It’s funny how I think back on my life and my relationship with my breasts since I grew them. When I was a young girl, I thought a lot about my breasts. How big would they be? Would they be attractive? What would they look like? I dreamed of having big breasts. I wanted them so badly that I used to try every silly exercise I heard of to try and make them bigger. I stuffed my bra. I tried everything. But alas, my breasts didn’t cooperate with me and I inherited my family’s tendency towards small breasts. When they stopped growing, I was crushed. 32B was what I ended up with, in spite of all the creams and exercises I tried out.
After a while, I stopped thinking about them. They were a part of me I didn’t really pay attention to. They were just “there” and they certainly didn’t get much attention from my boyfriends or ex-husband either.
When my children were born, my breasts changed. They were exactly what I had always prayed for as a teenager. After 3 children, they stayed 36C, which had been my “dream boob size” when I was a kid. And you know what? By then, it didn’t matter anymore. I had stopped obsessing about them long ago, so when I finally got my wish, it was no longer relevant.
But a week ago, I lost one of them, and suddenly, it matters. Suddenly, the long-ignored breasts became very important to me, and I’m still struggling about why that is.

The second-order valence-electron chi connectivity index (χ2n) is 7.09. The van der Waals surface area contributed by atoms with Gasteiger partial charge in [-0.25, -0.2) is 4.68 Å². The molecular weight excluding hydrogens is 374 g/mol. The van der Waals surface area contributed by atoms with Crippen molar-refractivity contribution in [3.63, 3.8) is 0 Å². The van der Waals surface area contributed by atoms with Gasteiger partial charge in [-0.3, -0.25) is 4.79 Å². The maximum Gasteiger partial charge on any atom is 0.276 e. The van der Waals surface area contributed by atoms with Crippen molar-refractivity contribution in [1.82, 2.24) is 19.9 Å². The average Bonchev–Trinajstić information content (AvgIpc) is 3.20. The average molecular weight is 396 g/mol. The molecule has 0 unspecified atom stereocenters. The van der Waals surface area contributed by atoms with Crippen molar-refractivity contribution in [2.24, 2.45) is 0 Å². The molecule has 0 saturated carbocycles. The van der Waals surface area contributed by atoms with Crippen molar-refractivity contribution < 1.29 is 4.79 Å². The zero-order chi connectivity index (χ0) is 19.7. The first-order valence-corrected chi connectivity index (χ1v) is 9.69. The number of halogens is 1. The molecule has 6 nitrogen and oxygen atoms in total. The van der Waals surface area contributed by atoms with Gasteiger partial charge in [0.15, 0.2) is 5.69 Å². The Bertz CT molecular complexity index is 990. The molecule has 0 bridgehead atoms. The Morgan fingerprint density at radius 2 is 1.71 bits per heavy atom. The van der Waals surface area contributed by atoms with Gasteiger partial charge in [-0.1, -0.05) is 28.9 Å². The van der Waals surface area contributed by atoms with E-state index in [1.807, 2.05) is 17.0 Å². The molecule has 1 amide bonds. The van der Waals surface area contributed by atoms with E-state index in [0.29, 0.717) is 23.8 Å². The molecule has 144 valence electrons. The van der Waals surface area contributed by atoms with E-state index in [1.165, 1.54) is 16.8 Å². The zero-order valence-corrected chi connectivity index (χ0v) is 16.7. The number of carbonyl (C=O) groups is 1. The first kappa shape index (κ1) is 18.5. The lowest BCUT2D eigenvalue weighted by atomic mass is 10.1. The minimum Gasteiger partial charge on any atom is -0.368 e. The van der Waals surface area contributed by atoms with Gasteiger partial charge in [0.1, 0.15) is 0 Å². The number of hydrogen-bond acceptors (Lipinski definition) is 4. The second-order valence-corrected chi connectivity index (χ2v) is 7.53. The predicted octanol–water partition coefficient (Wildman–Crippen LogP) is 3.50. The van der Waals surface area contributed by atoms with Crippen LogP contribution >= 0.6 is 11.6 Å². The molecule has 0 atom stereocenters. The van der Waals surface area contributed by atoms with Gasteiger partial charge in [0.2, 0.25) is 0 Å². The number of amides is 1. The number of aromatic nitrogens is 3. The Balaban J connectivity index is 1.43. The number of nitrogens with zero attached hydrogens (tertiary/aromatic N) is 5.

In one fell swoop of the scalpel, one of my breasts is gone. Poof. Just not there anymore. What’s left is nothing but a scar. And it is harder to deal with than I expected.
See, I realize now where I went wrong as a teenager. Instead of wishing for larger breasts, I should have been praying to have two of them. My priorities were skewed. I would love to turn back time and pray for two healthy breasts, regardless of size.
But I can’t. This is what I have left. I have one healthy breast and one scar tissue mass with no nipple.
And the strangest thing has been happening to me as a result.
For the past few days, I find myself getting misty eyed when I see a woman in a magazine or on television who has two lovely breasts, regardless of size. I find myself feeling a piercing sense of loss.
After my sponge bath yesterday, I chose a silk pajama that is one of my favorites. It used to look amazing on me. Now, it looks “different”. It hangs flat on one side, and when I saw it yesterday, the impact of this difference hit me like a freight train and I burst into tears. I was crying uncontrollably, and was very grateful that no one was round to witness it. I cried for 30 minutes straight, and then the faucet was slowly turned off.